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Stress and Chronic Pain: The Mind-Body Connection

Recently, there was a story in the news about a woman who experienced inexplicable, crippling back pain for the better part of 3 years. The pain became so excruciating that she was unable to leave her bed on most days, or even complete simple tasks. She visited numerous doctors, chiropractors, and naturopaths, but none of them could diagnose the problem or provide a long-term solution. This medical mystery continued to wreak havoc on this poor woman’s livelihood.

It wasn’t until the woman went to a therapist who diagnosed her with post-traumatic stress syndrome (PTSD) that answers started to come. Her pain had no medical explanation, but was a reaction to a previous trauma that the woman had never completely dealt with it. She spent over 6 months journaling about her feelings, changing her thinking, and working with the therapist. She then began to walk again, go outside, and visit with friends. After a year, her chronic pain was entirely gone.

The mind-body connection is so incredible and mysterious that not even the top medical doctors or scientists completely understand it. The stress-related pain that we feel is real, but exists as a result of unresolved issues. Healing from our traumas is the only solution. Here’s what to know.

Understanding Chronic Pain and Its Relation to Stress

Our bodies use pain and stress to tell us that something is wrong. Most bodies are able to adapt to an environment over time, but those with stress-induced chronic pain cannot. For example, we may have a sore neck from writing too many papers, but with some stretches and rest, our neck feels better. Those with chronic pain have a maladaptive response to stress and pain. They cannot adjust their pain or stress when a routine environment evolves.

The body is only meant to live in pain and stress for a short time. Both are supposed to warn us about an impending problem or an overworked body. When the body deals with continuous fight or flight symptoms, it doesn’t know what to do. Thus, a part of our body or brain may react negatively. This creates chronic pain.

Those with chronic pain also develop phobias of any situation which might exacerbate their pain. This in turn tends to increase those fight or flight signals and add to the already overstressed body. The release of the stress hormone cortisol decreases the body’s ability to handle inflammation, which can also increase pain. Unless something is done, the pain-mind connection acts in a continuous, repetitive cycle.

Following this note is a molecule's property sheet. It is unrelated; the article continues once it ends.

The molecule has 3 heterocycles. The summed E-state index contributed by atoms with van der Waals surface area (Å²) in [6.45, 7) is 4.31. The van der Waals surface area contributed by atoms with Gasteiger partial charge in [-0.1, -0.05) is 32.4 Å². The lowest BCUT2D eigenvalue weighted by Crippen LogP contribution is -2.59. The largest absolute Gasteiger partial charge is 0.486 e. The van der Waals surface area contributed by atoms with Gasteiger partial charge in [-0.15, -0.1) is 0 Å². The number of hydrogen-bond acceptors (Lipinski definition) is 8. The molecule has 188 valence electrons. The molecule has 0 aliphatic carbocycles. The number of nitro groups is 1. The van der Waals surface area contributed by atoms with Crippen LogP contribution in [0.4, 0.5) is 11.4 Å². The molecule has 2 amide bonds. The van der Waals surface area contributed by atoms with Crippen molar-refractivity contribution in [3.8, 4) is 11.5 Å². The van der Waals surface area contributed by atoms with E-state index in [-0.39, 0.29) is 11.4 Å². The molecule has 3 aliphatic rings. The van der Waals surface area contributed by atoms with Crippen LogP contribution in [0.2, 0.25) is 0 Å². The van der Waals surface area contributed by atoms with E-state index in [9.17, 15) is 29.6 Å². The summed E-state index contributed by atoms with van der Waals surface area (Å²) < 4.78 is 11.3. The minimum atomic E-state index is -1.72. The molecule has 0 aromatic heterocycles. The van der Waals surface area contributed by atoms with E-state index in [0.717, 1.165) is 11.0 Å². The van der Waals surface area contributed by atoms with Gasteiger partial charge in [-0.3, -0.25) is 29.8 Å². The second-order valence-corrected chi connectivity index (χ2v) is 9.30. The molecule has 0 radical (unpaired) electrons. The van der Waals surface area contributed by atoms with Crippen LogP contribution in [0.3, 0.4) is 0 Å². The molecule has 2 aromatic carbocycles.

Tips to Break the Pain-Stress Cycle

Here are some tips to break the cycle once and for all:

  • Educate Yourself on the Cycle and Talk to a Doctor – You want to make sure that your pain is related to stress and not to something else. That being said, all stress can increase pain so decreasing your stress will only help matters. Knowing how the body reacts to fear can empower you to have a realistic assessment on your symptoms.

  • Face Your Fear of Pain – Refusing to partake in activities because of your fear of symptoms will only make the pain and stress worse. Talk to your doctor about the activities that are safe for you to do. Do one activity at a time, such as taking a short walk or getting coffee with a friend. Once you are less afraid of your pain it will stop controlling you.

  • Maintain a Routine – Routines can help our bodies regulate themselves and relax more. When the body knows what’s coming next, it won’t overreact to perceived stressors.

  • Journal and Seek Help – It’s time to do some self-healing. What is really bothering you? What haven’t you dealt with? Consider journaling or speaking to a therapist to help get to the bottom of these questions.

  • Find Healthy Distractions – Talking to a friend, seeing a movie, or finishing a craft are all great ways to distract yourself from chronic pain. When we focus on the problem too intently, we can increase our symptoms and make everything worse. Healthy distractions will provide a respite from the continuous focus on what ails us.

Do you suffer from pain that is related to stress? If so, contact Straight Talk Counseling at 714-828-2000 or visit our website at One of our professional counselors would be happy to speak with you.

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